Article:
Who Is Santa Muerte, The Mexican-Catholic Folklore Goddess Of Death?

So we're all familiar with that spooky, skeletal Día de los Muertos (Day of the Dead) face makeup, right? White foundation, black lines across the lips, flower patterns around the eyes, and so forth? Throw some scarves in there, veils, bouquets, etc., and you've got a legit costume not just for Mexico's Día de los Muertos, but Halloween or any other happy-go-lucky, jolly event. But do take care the next time you're thinking of buying a DIY stencil kit to beautify your face with skeletal imagery. That portrait — the skeletal, feminine face of death — belongs to a rapidly growing Mexican faith that's ballooned far beyond it's original, folklore-ish origins into a full-blown, Catholic-adjacent, indigenous belief-fueled religion with its own rituals, ceremonies, shrines, holy days, and a central goddess of death at the center of it all: Santa Muerte.

In case you missed out on Spanish class or sidestepped its basic vocabulary, Santa Muerte means exactly what it says: Holy Death. During the latter half of the 20th century belief in Santa Muerte spread from its focal point in the Mexican drug cartel-operated barrio of Mexico City, Tepito, described by journalist Antonio Nieto in Vice as a place of killings, sicarios (hitmen), drugs, and overall "extreme violence." The Collector says that the nascent religion — if indeed it can be classified as such — has spread throughout the Spanish-speaking world in Central and South America, the Philippines, Europe, and more. Now, Andrew Chesnut, author of "Devoted to Death: Santa Muerte," says Santa Muerte has 10 to 12 million followers worldwide (per the BBC).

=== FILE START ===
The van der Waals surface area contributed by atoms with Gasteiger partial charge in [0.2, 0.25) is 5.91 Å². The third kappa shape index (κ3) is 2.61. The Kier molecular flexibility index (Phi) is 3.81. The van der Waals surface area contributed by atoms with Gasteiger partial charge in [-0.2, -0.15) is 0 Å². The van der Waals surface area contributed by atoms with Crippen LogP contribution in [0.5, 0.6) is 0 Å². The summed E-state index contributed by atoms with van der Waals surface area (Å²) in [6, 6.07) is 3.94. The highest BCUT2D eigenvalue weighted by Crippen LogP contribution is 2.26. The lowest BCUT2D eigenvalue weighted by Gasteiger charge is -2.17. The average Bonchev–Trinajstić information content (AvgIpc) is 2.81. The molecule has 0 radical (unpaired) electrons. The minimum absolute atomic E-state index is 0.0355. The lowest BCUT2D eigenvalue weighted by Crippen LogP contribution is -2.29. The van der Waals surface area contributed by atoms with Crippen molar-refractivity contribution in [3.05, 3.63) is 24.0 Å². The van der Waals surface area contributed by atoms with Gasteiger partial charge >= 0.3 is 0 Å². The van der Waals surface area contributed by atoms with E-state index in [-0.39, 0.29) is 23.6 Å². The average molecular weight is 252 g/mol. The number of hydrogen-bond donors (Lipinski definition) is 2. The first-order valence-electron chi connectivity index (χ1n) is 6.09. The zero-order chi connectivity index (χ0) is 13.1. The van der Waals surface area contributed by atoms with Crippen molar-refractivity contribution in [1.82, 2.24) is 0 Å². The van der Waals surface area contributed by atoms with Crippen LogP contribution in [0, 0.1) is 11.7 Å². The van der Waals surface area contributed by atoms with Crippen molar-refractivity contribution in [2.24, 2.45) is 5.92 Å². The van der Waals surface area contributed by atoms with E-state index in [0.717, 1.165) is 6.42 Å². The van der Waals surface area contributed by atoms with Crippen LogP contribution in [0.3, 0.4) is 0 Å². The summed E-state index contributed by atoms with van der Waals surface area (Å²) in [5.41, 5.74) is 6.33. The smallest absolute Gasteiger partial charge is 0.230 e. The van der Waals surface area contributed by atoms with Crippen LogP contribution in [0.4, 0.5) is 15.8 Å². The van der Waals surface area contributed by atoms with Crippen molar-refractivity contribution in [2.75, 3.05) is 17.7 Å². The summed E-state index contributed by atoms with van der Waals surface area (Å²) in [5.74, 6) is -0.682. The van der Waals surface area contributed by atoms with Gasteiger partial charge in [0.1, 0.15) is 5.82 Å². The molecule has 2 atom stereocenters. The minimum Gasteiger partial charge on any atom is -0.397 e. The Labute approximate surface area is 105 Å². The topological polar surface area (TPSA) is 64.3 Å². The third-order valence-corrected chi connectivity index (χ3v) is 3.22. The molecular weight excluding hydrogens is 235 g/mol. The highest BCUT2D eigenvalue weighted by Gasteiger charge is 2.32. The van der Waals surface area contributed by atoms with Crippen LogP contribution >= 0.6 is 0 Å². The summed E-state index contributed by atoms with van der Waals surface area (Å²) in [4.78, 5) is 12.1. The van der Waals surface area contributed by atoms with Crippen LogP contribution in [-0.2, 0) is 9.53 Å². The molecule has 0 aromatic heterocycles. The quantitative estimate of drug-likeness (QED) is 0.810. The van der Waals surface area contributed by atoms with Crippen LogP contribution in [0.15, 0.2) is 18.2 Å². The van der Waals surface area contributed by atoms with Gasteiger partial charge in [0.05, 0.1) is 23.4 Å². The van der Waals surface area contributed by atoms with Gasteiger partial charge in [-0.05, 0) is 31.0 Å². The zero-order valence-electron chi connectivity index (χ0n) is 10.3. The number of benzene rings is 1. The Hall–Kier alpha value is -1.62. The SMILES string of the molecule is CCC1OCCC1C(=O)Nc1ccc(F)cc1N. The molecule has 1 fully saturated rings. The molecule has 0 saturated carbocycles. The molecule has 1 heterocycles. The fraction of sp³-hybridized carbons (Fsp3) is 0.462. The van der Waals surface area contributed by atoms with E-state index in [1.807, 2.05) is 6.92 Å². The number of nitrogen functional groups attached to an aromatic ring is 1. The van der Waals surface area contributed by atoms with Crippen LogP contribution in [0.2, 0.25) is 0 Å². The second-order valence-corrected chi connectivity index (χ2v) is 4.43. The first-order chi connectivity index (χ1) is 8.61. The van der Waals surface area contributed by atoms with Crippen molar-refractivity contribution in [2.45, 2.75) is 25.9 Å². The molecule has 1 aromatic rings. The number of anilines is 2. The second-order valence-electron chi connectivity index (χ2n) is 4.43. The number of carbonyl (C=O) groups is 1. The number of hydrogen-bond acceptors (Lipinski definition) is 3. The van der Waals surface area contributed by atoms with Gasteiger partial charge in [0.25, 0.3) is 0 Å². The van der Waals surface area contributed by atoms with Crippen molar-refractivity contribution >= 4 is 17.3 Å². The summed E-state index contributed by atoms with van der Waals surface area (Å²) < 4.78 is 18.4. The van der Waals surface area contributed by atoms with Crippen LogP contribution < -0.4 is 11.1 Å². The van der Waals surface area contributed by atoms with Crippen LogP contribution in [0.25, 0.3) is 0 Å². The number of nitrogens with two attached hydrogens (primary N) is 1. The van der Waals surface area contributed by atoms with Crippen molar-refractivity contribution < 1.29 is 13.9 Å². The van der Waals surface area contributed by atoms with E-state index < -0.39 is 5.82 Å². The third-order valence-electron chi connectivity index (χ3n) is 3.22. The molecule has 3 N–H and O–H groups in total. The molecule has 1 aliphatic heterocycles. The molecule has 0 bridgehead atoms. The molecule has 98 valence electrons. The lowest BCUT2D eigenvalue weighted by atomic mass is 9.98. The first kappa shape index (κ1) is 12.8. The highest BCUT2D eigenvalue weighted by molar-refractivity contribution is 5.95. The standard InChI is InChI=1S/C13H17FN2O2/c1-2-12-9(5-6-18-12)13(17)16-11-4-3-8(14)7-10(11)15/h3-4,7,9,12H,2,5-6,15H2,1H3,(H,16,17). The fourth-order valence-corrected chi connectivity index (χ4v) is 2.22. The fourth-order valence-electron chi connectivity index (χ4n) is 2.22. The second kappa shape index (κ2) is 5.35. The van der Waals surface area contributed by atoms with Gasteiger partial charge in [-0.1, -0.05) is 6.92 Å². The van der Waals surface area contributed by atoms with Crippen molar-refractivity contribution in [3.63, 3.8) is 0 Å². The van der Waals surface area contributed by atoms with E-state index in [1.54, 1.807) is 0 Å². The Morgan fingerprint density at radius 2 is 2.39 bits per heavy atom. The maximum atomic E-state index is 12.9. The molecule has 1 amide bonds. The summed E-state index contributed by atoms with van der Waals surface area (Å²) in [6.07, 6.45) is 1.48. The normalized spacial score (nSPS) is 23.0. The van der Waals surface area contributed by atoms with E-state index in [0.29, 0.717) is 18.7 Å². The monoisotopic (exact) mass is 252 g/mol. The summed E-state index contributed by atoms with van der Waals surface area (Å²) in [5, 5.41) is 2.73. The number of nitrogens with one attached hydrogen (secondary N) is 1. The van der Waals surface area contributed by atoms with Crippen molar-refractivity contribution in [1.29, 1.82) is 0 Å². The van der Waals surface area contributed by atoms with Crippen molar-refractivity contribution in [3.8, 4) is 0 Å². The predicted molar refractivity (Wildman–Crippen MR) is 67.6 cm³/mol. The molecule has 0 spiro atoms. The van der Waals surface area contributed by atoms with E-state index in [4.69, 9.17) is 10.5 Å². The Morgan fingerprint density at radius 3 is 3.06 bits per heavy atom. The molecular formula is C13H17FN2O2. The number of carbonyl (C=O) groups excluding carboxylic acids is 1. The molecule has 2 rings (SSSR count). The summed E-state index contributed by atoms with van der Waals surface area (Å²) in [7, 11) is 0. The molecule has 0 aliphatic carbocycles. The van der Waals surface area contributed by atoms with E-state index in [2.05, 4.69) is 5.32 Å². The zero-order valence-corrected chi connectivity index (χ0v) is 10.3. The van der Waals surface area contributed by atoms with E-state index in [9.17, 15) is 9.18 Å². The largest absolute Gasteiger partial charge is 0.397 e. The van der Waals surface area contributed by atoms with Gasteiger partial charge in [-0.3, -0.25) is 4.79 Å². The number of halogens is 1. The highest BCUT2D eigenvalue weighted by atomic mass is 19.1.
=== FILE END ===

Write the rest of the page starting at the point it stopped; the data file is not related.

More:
Aztec death god meets Catholic devotionals

In a modern, recorded sense, we can pinpoint the first printed mention of Santa Muerte to the 1961 Oscar Lewis novel "Los hijos de Sánchez," as The Daily Chela explains. She's mentioned in conversation between two characters as a commonplace figure in Mexican life, albeit a hush-hush, occult one "passed by word of mouth," particularly between women. Within the plot of the book, Santa Muerte is invoked in a ritual novena — stock Catholic prayers for standardized purposes — at noon to help "rehabilitate" wayward husbands. Lewis, an anthropologist, didn't make Santa Muerte up. He used what had already taken root in Mexico City's Tepito neighborhood since at least the mid-1950s.

However, beliefs and practices like those involving Santa Muerte don't sprout up overnight, or even over a mere decade. The Collector says that Spaniards during the Spanish Inquisition (1478 to 1834) tried their darndest to stamp out native practices of "making offerings to skeletal images" as late as the 1790s. Mesoamerican cultures were a bit preoccupied with brutal practices like human sacrifice, especially the Aztecs in modern-day Mexico. And indeed, the Aztec death god Mictlantecuhtli, who presided over the land of the dead with his wife Mictecacíhuatl, had a skull face just like Santa Muerte. It stands to reason that indigenous Aztec practices continued in evermore secretive ways during the Spanish Inquisition, got transmitted through generations, and in the case of Santa Muerte, took influence from Roman Catholicism.